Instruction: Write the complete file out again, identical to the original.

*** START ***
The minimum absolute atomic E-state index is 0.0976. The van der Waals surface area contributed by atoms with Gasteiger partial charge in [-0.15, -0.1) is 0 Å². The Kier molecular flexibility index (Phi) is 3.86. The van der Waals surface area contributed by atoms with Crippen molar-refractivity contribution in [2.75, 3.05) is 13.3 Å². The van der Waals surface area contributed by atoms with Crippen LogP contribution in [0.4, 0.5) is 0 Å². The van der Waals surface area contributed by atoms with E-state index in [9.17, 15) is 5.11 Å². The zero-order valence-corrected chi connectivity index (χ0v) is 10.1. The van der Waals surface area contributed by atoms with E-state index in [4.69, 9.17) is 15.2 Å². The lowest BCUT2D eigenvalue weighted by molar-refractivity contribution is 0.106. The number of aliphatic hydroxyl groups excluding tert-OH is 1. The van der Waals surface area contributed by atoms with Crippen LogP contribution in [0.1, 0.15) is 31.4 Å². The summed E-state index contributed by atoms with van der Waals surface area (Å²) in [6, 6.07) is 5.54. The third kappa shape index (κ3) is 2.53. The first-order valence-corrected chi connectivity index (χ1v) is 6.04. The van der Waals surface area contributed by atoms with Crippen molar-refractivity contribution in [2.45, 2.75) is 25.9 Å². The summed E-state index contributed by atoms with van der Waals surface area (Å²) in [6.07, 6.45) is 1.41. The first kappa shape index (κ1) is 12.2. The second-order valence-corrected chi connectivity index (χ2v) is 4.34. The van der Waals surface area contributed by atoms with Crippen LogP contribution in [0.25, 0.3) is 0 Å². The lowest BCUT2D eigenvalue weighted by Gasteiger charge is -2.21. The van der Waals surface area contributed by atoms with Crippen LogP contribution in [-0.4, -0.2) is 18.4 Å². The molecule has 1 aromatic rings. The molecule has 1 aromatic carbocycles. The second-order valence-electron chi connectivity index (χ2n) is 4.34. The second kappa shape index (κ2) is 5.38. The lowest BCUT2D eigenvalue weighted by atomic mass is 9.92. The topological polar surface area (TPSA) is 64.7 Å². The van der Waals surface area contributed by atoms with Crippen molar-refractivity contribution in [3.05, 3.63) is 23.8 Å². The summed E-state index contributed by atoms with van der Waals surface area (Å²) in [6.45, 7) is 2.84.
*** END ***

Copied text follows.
The minimum absolute atomic E-state index is 0.0976. The van der Waals surface area contributed by atoms with Gasteiger partial charge in [-0.15, -0.1) is 0 Å². The Kier molecular flexibility index (Phi) is 3.86. The van der Waals surface area contributed by atoms with Crippen molar-refractivity contribution in [2.75, 3.05) is 13.3 Å². The van der Waals surface area contributed by atoms with Crippen LogP contribution in [0.4, 0.5) is 0 Å². The van der Waals surface area contributed by atoms with E-state index in [9.17, 15) is 5.11 Å². The zero-order valence-corrected chi connectivity index (χ0v) is 10.1. The van der Waals surface area contributed by atoms with E-state index in [4.69, 9.17) is 15.2 Å². The lowest BCUT2D eigenvalue weighted by molar-refractivity contribution is 0.106. The number of aliphatic hydroxyl groups excluding tert-OH is 1. The van der Waals surface area contributed by atoms with Crippen LogP contribution in [0.1, 0.15) is 31.4 Å². The summed E-state index contributed by atoms with van der Waals surface area (Å²) in [6, 6.07) is 5.54. The third kappa shape index (κ3) is 2.53. The first-order valence-corrected chi connectivity index (χ1v) is 6.04. The van der Waals surface area contributed by atoms with Crippen molar-refractivity contribution in [2.45, 2.75) is 25.9 Å². The summed E-state index contributed by atoms with van der Waals surface area (Å²) in [6.07, 6.45) is 1.41. The first kappa shape index (κ1) is 12.2. The second-order valence-corrected chi connectivity index (χ2v) is 4.34. The van der Waals surface area contributed by atoms with Crippen LogP contribution in [0.25, 0.3) is 0 Å². The lowest BCUT2D eigenvalue weighted by Gasteiger charge is -2.21. The van der Waals surface area contributed by atoms with Crippen LogP contribution in [-0.4, -0.2) is 18.4 Å². The molecule has 1 aromatic rings. The molecule has 1 aromatic carbocycles. The second-order valence-electron chi connectivity index (χ2n) is 4.34. The second kappa shape index (κ2) is 5.38. The lowest BCUT2D eigenvalue weighted by atomic mass is 9.92. The topological polar surface area (TPSA) is 64.7 Å². The van der Waals surface area contributed by atoms with Crippen molar-refractivity contribution in [3.05, 3.63) is 23.8 Å². The summed E-state index contributed by atoms with van der Waals surface area (Å²) in [6.45, 7) is 2.84.